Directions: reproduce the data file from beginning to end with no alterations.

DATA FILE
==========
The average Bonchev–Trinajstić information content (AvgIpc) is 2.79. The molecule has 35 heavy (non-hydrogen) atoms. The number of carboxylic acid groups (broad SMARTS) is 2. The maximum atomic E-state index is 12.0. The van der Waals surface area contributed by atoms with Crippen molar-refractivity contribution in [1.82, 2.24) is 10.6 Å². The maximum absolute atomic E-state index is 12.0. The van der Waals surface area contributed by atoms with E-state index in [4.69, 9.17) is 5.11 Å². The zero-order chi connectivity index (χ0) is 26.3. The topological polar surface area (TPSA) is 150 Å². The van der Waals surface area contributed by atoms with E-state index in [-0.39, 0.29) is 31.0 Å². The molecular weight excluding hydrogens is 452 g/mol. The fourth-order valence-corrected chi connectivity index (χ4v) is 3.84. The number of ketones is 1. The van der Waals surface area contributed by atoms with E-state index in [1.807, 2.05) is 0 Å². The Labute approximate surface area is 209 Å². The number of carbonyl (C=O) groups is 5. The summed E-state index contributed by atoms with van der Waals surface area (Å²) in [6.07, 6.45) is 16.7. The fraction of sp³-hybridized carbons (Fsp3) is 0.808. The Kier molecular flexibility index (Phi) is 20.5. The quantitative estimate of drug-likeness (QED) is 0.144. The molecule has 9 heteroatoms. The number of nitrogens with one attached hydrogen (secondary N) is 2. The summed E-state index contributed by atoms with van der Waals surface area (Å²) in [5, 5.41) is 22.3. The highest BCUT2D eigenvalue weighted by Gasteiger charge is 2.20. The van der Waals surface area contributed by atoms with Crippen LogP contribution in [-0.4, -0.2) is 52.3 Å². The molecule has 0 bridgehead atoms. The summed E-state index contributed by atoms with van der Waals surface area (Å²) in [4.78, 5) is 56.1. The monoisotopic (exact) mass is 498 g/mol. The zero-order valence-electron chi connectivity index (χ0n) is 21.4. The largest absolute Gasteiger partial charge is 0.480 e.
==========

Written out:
The average Bonchev–Trinajstić information content (AvgIpc) is 2.79. The molecule has 35 heavy (non-hydrogen) atoms. The number of carboxylic acid groups (broad SMARTS) is 2. The maximum atomic E-state index is 12.0. The van der Waals surface area contributed by atoms with Crippen molar-refractivity contribution in [1.82, 2.24) is 10.6 Å². The maximum absolute atomic E-state index is 12.0. The van der Waals surface area contributed by atoms with E-state index in [4.69, 9.17) is 5.11 Å². The zero-order chi connectivity index (χ0) is 26.3. The topological polar surface area (TPSA) is 150 Å². The van der Waals surface area contributed by atoms with E-state index in [-0.39, 0.29) is 31.0 Å². The molecular weight excluding hydrogens is 452 g/mol. The fourth-order valence-corrected chi connectivity index (χ4v) is 3.84. The number of ketones is 1. The van der Waals surface area contributed by atoms with E-state index in [1.807, 2.05) is 0 Å². The Labute approximate surface area is 209 Å². The number of carbonyl (C=O) groups is 5. The summed E-state index contributed by atoms with van der Waals surface area (Å²) in [6.07, 6.45) is 16.7. The fraction of sp³-hybridized carbons (Fsp3) is 0.808. The Kier molecular flexibility index (Phi) is 20.5. The quantitative estimate of drug-likeness (QED) is 0.144. The molecule has 9 heteroatoms. The number of nitrogens with one attached hydrogen (secondary N) is 2. The summed E-state index contributed by atoms with van der Waals surface area (Å²) in [5, 5.41) is 22.3. The highest BCUT2D eigenvalue weighted by Gasteiger charge is 2.20. The van der Waals surface area contributed by atoms with Crippen LogP contribution in [-0.4, -0.2) is 52.3 Å². The molecule has 0 bridgehead atoms. The summed E-state index contributed by atoms with van der Waals surface area (Å²) in [4.78, 5) is 56.1. The monoisotopic (exact) mass is 498 g/mol. The zero-order valence-electron chi connectivity index (χ0n) is 21.4. The largest absolute Gasteiger partial charge is 0.480 e.